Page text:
Hey there, time traveller!
This article was published 27/9/2016 (329 days ago), so information in it may no longer be current.
There may be another reason for Canadians to feel a sense of pride about their country. On Monday night, Republican nominee Donald Trump and Democratic nominee Hillary Clinton faced off for the first time in an American presidential debate.
It was so bad, retired journalist Dan Rather wrote: "Ladies and gentlemen, whatever civility once existed in our politics is tonight officially dead. Never in the history of televised debates have we witnessed such a show. And that’s what the Donald wanted. A show. He got it, but will he be seen as the hero or the villain?"
The debate ran longer than the scheduled 90 minutes. Mr. Trump interrupted, bullied and railed against Mrs. Clinton, who was rational, concise and calm.
Yet, despite her performance, the right attacked her for being too prepared and smiling as if she were at her granddaughter’s second birthday party.
Mrs. Clinton talked policy. Mr. Trump used the word "absolutely" a lot and was resolutely unclear.
It is hard to understand how politics has come to this, how the most powerful country in the world can be on the precipice of electing a man who has such a thin grasp on reality, but it is.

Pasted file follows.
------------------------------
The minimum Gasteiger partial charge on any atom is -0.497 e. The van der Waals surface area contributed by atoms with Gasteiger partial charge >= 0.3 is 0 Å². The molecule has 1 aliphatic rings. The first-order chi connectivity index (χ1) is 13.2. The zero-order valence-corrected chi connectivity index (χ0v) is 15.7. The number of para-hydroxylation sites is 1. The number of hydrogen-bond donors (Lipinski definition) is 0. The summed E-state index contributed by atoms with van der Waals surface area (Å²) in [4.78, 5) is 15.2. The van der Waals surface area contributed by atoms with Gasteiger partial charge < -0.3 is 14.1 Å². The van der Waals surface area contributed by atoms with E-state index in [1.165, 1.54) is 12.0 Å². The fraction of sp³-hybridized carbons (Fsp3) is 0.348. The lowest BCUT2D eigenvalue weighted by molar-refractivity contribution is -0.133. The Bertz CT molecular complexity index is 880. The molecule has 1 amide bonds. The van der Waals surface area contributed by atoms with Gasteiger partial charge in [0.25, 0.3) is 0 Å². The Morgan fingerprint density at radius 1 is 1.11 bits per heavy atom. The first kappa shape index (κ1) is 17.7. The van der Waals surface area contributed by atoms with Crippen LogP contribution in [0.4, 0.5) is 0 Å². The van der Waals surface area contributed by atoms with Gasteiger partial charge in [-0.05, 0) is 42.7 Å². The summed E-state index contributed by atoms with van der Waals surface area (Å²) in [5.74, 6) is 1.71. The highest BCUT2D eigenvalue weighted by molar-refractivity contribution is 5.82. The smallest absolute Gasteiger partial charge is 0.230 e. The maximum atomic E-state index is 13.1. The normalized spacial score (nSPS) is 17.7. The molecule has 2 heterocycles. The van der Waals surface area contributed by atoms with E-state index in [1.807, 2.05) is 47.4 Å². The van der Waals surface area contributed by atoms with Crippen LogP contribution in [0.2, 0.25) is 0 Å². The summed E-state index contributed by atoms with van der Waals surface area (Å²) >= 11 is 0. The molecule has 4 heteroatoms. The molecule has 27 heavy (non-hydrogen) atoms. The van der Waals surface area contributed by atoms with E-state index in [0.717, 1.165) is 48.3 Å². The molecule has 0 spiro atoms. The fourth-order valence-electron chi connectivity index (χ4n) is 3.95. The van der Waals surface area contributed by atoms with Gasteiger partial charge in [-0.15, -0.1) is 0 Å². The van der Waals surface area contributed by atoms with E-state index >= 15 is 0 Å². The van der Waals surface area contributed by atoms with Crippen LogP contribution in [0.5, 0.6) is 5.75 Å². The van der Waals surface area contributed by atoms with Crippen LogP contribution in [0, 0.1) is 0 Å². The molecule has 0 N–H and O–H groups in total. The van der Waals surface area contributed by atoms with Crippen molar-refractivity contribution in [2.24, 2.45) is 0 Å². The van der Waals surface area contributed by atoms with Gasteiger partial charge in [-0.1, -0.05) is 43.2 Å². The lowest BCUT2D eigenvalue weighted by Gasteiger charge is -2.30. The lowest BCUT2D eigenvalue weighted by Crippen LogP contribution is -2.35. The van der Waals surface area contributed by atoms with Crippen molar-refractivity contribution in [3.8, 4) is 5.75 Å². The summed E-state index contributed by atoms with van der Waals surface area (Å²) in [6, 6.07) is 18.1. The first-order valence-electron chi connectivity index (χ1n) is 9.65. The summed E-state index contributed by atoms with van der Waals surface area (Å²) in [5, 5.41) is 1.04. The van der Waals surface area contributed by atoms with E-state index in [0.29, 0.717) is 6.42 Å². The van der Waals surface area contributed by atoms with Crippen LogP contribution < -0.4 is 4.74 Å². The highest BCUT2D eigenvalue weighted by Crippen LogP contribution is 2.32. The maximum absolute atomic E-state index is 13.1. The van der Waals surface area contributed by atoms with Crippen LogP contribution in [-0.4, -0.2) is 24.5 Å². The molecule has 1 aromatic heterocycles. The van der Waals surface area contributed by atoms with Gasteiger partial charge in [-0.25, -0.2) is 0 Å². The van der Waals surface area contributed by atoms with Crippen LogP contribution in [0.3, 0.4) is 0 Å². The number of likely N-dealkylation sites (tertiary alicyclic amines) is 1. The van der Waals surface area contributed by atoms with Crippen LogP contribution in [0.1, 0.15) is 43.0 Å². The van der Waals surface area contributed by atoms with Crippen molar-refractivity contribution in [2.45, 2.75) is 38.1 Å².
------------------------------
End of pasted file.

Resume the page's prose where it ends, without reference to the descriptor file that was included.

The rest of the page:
Mr. Trump has effectively portrayed the American people as being treated unfairly, something he spoke about at great length Monday. Jobs are being taken by Mexico and China. Free trade is hurting the economy. American allies are not paying their fair share for U.S. protection.
While his arguments are generalized, nebulous and often predicated on falsehoods, the tone is the same. Feel sorry for the U.S., which is being treated horribly by everyone. The "poor me" routine continued Tuesday morning. Mr. Trump blamed the microphone and the host for his own lacklustre performance.
For the most part, he has successfully caught wind of the mood of many Americans. He has become the poster child for anyone who feels the American dream is now a nightmare and future generations have no hope of having better lives than their parents.
Yet, he admitted Monday he doesn’t pay taxes and that’s what makes him smart. That’s the joke: he’s suckered an entire segment of the American population into believing he’s one of them.
Meanwhile, every time Mrs. Clinton speaks positively about the American economy, about the importance of trade, she strengthens his cause, particularly for those who haven’t experienced a resurgence in the economy or a return to prosperity.
It’s easy to watch the presidential election from the cheap seats, eating Skittles and being more than a bit smug that this couldn’t happen in Canada. However, if Mr. Trump wins the election Nov. 8, our relationship with our number one trading partner could be fundamentally changed.
The expectation of the western world to look to an American leader capable of speaking with diplomacy and tact will be gone. Americans who want an end to a slow economy and a return to wealth may be sorely disappointed.
This election could fundamentally change the United States and its position as a world leader.
Canada and the rest of the world have a lot at stake, too.
We really may be at the end of civility in politics.